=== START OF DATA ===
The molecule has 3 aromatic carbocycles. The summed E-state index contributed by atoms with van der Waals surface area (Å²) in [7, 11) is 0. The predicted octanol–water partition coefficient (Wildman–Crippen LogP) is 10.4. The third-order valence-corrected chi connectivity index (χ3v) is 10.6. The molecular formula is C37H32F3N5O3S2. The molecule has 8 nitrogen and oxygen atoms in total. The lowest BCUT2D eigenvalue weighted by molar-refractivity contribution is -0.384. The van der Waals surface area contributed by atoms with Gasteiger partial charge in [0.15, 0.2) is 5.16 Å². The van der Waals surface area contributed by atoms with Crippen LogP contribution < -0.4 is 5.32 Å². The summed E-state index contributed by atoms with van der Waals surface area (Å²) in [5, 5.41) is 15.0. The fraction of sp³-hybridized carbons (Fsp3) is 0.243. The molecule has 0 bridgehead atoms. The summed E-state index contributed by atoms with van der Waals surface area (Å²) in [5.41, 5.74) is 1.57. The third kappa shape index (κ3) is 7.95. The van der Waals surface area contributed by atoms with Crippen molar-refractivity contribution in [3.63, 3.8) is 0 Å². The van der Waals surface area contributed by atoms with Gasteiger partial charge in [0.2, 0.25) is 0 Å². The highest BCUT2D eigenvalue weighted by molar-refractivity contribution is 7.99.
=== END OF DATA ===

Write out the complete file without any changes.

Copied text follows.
The molecule has 3 aromatic carbocycles. The summed E-state index contributed by atoms with van der Waals surface area (Å²) in [7, 11) is 0. The predicted octanol–water partition coefficient (Wildman–Crippen LogP) is 10.4. The third-order valence-corrected chi connectivity index (χ3v) is 10.6. The molecular formula is C37H32F3N5O3S2. The molecule has 8 nitrogen and oxygen atoms in total. The lowest BCUT2D eigenvalue weighted by molar-refractivity contribution is -0.384. The van der Waals surface area contributed by atoms with Gasteiger partial charge in [0.15, 0.2) is 5.16 Å². The van der Waals surface area contributed by atoms with Crippen LogP contribution < -0.4 is 5.32 Å². The summed E-state index contributed by atoms with van der Waals surface area (Å²) in [5, 5.41) is 15.0. The fraction of sp³-hybridized carbons (Fsp3) is 0.243. The molecule has 0 bridgehead atoms. The summed E-state index contributed by atoms with van der Waals surface area (Å²) in [5.41, 5.74) is 1.57. The third kappa shape index (κ3) is 7.95. The van der Waals surface area contributed by atoms with Crippen molar-refractivity contribution in [3.63, 3.8) is 0 Å². The van der Waals surface area contributed by atoms with Gasteiger partial charge in [0.2, 0.25) is 0 Å². The highest BCUT2D eigenvalue weighted by molar-refractivity contribution is 7.99.